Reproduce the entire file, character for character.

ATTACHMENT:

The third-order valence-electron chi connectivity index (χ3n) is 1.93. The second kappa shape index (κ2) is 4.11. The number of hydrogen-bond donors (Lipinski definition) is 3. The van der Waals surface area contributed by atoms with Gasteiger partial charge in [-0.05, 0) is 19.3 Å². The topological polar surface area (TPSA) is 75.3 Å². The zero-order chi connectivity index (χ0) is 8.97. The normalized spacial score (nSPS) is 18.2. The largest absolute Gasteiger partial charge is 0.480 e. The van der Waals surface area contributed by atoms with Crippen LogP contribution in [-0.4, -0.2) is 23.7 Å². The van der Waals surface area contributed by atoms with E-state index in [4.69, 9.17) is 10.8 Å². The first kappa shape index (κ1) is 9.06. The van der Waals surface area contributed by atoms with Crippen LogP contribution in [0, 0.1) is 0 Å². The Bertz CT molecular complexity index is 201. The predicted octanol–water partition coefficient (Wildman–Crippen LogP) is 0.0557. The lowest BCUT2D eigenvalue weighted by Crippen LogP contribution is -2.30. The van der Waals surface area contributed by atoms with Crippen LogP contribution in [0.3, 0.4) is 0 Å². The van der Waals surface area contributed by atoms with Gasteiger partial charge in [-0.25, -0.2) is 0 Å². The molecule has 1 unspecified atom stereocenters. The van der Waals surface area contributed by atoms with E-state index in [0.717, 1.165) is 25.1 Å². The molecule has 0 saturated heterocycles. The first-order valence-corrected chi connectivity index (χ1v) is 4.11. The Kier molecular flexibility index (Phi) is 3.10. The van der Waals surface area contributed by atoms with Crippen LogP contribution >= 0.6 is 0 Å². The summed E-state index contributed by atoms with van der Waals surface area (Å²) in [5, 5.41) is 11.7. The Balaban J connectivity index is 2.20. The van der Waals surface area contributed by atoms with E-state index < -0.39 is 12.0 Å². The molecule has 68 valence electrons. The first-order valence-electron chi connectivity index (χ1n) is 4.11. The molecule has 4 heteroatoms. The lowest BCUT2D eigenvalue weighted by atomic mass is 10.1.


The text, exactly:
The third-order valence-electron chi connectivity index (χ3n) is 1.93. The second kappa shape index (κ2) is 4.11. The number of hydrogen-bond donors (Lipinski definition) is 3. The van der Waals surface area contributed by atoms with Gasteiger partial charge in [-0.05, 0) is 19.3 Å². The topological polar surface area (TPSA) is 75.3 Å². The zero-order chi connectivity index (χ0) is 8.97. The normalized spacial score (nSPS) is 18.2. The largest absolute Gasteiger partial charge is 0.480 e. The van der Waals surface area contributed by atoms with Crippen LogP contribution in [-0.4, -0.2) is 23.7 Å². The van der Waals surface area contributed by atoms with E-state index in [4.69, 9.17) is 10.8 Å². The first kappa shape index (κ1) is 9.06. The van der Waals surface area contributed by atoms with Crippen LogP contribution in [0, 0.1) is 0 Å². The Bertz CT molecular complexity index is 201. The predicted octanol–water partition coefficient (Wildman–Crippen LogP) is 0.0557. The lowest BCUT2D eigenvalue weighted by Crippen LogP contribution is -2.30. The van der Waals surface area contributed by atoms with Crippen LogP contribution in [0.3, 0.4) is 0 Å². The van der Waals surface area contributed by atoms with Gasteiger partial charge in [-0.25, -0.2) is 0 Å². The molecule has 1 unspecified atom stereocenters. The van der Waals surface area contributed by atoms with E-state index in [0.717, 1.165) is 25.1 Å². The molecule has 0 saturated heterocycles. The first-order valence-corrected chi connectivity index (χ1v) is 4.11. The Kier molecular flexibility index (Phi) is 3.10. The van der Waals surface area contributed by atoms with Crippen LogP contribution >= 0.6 is 0 Å². The summed E-state index contributed by atoms with van der Waals surface area (Å²) in [5, 5.41) is 11.7. The Balaban J connectivity index is 2.20. The van der Waals surface area contributed by atoms with E-state index < -0.39 is 12.0 Å². The molecule has 68 valence electrons. The first-order valence-electron chi connectivity index (χ1n) is 4.11. The molecule has 4 heteroatoms. The lowest BCUT2D eigenvalue weighted by atomic mass is 10.1.